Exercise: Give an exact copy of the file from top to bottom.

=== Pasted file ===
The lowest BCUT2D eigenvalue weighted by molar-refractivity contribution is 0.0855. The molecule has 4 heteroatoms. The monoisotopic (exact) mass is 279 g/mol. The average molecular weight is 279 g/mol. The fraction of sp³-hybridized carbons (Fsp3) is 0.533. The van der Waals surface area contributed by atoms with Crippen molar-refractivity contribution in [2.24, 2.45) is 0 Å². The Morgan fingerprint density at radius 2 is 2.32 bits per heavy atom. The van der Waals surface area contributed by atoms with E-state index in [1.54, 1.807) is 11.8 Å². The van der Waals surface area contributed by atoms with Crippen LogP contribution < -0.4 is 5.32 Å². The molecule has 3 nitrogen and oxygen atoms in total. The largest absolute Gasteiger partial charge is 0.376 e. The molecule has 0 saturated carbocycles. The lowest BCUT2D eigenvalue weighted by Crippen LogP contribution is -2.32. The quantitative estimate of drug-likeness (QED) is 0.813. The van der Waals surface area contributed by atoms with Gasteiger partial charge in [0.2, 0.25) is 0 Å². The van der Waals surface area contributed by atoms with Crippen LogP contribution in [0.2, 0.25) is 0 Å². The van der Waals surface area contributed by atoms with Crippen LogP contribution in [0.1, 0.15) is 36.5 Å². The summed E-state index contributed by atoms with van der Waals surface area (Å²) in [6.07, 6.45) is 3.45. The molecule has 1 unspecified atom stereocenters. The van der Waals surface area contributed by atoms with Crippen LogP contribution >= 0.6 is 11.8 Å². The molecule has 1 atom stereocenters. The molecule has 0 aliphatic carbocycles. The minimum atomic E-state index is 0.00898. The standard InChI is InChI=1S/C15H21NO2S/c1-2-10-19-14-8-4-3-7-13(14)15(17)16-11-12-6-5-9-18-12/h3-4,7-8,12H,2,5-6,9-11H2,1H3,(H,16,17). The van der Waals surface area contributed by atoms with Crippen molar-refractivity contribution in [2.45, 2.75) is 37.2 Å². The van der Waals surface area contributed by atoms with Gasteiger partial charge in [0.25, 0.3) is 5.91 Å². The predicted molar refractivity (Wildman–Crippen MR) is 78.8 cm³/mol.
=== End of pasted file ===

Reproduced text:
The lowest BCUT2D eigenvalue weighted by molar-refractivity contribution is 0.0855. The molecule has 4 heteroatoms. The monoisotopic (exact) mass is 279 g/mol. The average molecular weight is 279 g/mol. The fraction of sp³-hybridized carbons (Fsp3) is 0.533. The van der Waals surface area contributed by atoms with Crippen molar-refractivity contribution in [2.24, 2.45) is 0 Å². The Morgan fingerprint density at radius 2 is 2.32 bits per heavy atom. The van der Waals surface area contributed by atoms with E-state index in [1.54, 1.807) is 11.8 Å². The van der Waals surface area contributed by atoms with Crippen LogP contribution < -0.4 is 5.32 Å². The molecule has 3 nitrogen and oxygen atoms in total. The largest absolute Gasteiger partial charge is 0.376 e. The molecule has 0 saturated carbocycles. The lowest BCUT2D eigenvalue weighted by Crippen LogP contribution is -2.32. The quantitative estimate of drug-likeness (QED) is 0.813. The van der Waals surface area contributed by atoms with Gasteiger partial charge in [0.2, 0.25) is 0 Å². The van der Waals surface area contributed by atoms with Crippen LogP contribution in [0.2, 0.25) is 0 Å². The van der Waals surface area contributed by atoms with Crippen LogP contribution in [0.1, 0.15) is 36.5 Å². The summed E-state index contributed by atoms with van der Waals surface area (Å²) in [6.07, 6.45) is 3.45. The molecule has 1 unspecified atom stereocenters. The van der Waals surface area contributed by atoms with Crippen LogP contribution >= 0.6 is 11.8 Å². The molecule has 1 atom stereocenters. The molecule has 0 aliphatic carbocycles. The minimum atomic E-state index is 0.00898. The standard InChI is InChI=1S/C15H21NO2S/c1-2-10-19-14-8-4-3-7-13(14)15(17)16-11-12-6-5-9-18-12/h3-4,7-8,12H,2,5-6,9-11H2,1H3,(H,16,17). The van der Waals surface area contributed by atoms with Crippen molar-refractivity contribution in [2.45, 2.75) is 37.2 Å². The van der Waals surface area contributed by atoms with Gasteiger partial charge in [0.25, 0.3) is 5.91 Å². The predicted molar refractivity (Wildman–Crippen MR) is 78.8 cm³/mol.